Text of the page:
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Abelson v. Steffke Freight Co.





Appeal by defendant from the Municipal Court of Chicago; the Hon. JOSEPH POPE, Judge, presiding. Heard in the first division of this court for the first district at the October term, 1953. Reversed and remanded with directions. Opinion filed March 8, 1954. Rehearing denied March 22, 1954. Released for publication March 24, 1954. MR. PRESIDING JUSTICE NIEMEYER DELIVERED THE OPINION OF THE COURT.

Rehearing denied March 22, 1954.

Defendant appeals from an order overruling and denying its motion to vacate a default judgment and to dismiss the garnishment proceeding instituted on the judgment.

Plaintiff brought suit alleging the wrongful delivery of a shipment of merchandise by defendant, a motor-freight carrier, without collecting a sight draft for $1,492. Service was had on defendant, as shown by the sworn return of the bailiff of the court, "by leaving a copy thereof . . . with John Doe-Agent who refused to give true name of said defendant found in the City of Chicago." Judgment by default for $1,492 was entered October 22, 1951; an execution, issued January 18, 1952, was returned April 18, 1952 no property found and no part satisfied, demand having been made February 14, 1952 by delivering a copy of the execution to "John Doe-Agent, who refused to give true name of said corporation." A garnishment suit on the judgment was started August 29, 1952 and service had on the garnishee. Its time to answer was extended ten days from September 12, 1952. Before the expiration of this period defendant filed its sworn petition, and later a sworn amendment to the petition, in which it alleged that at the time of the entry of the judgment it had no notice or knowledge of the pendency of plaintiff's suit; that Stanley Steffke was the registered agent of defendant, and at all times on the dates of the purported service of the summons and execution was located and to be found at 3260 S. Damen Avenue, the office of defendant in Chicago; that neither the summons nor execution was served upon an officer, the registered agent of defendant, or any other agent.

A defense to plaintiff's suit is stated in the petition. Defendant asked that the judgment by default be vacated and opened up; that the garnishment suit be dismissed; that the petition and amendment thereto stand as defendant's affidavit of defense and that the cause be set for trial. Plaintiff's answer to the petition sets up no facts relating to the alleged service of the summons or execution. It asserts that the petition should be dismissed because the allegations as to the want of service are conclusions without a statement of facts to support them; that defendant has not shown diligence, and that on the 31st day after the entry of the judgment defendant was notified that the judgment had been entered. Without hearing any evidence the court entered the orders appealed from. It apparently adopted plaintiff's position in this court that after 30 days from the entry of the judgment the return on the summons is conclusive as between the parties.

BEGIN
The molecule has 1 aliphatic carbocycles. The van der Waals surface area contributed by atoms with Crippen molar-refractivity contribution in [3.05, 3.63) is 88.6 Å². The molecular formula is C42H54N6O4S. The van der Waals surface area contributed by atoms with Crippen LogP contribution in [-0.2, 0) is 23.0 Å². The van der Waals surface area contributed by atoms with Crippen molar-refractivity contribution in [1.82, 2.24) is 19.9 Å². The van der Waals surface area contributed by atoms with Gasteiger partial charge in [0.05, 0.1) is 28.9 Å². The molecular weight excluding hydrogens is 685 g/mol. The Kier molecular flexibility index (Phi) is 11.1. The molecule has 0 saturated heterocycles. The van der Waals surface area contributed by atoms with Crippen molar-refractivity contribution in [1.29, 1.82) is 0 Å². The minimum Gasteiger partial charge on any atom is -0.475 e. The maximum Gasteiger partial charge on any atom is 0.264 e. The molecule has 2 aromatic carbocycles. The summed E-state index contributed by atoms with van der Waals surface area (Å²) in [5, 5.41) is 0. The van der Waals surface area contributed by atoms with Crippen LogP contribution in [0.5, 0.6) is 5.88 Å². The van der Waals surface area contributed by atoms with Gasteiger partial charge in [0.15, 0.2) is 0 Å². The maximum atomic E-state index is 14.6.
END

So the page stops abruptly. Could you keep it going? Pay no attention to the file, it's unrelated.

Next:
[1-3] We consider defendant's petition sufficient to entitle it to a full hearing on the merits as to whether the summons and execution were in fact served on its agent. The cases cited by plaintiff as to the conclusiveness of the return of service of process between the parties are not applicable to the facts presented on this record. The general rule is stated in 42 Am. Jur., Process, sec. 129, as follows:

"The rule that the officer's return of process is conclusive as to parties and privies does not apply to statements or recitals or facts or matters which need not be returned, or to those which are not presumptively within the personal knowledge of the officer, but upon which he must act from information obtained from others, and hence about which he was liable to be misinformed, such facts, for instance, as where `the usual place of residence' of the defendant is located, or whether the defendant was agent for a corporation."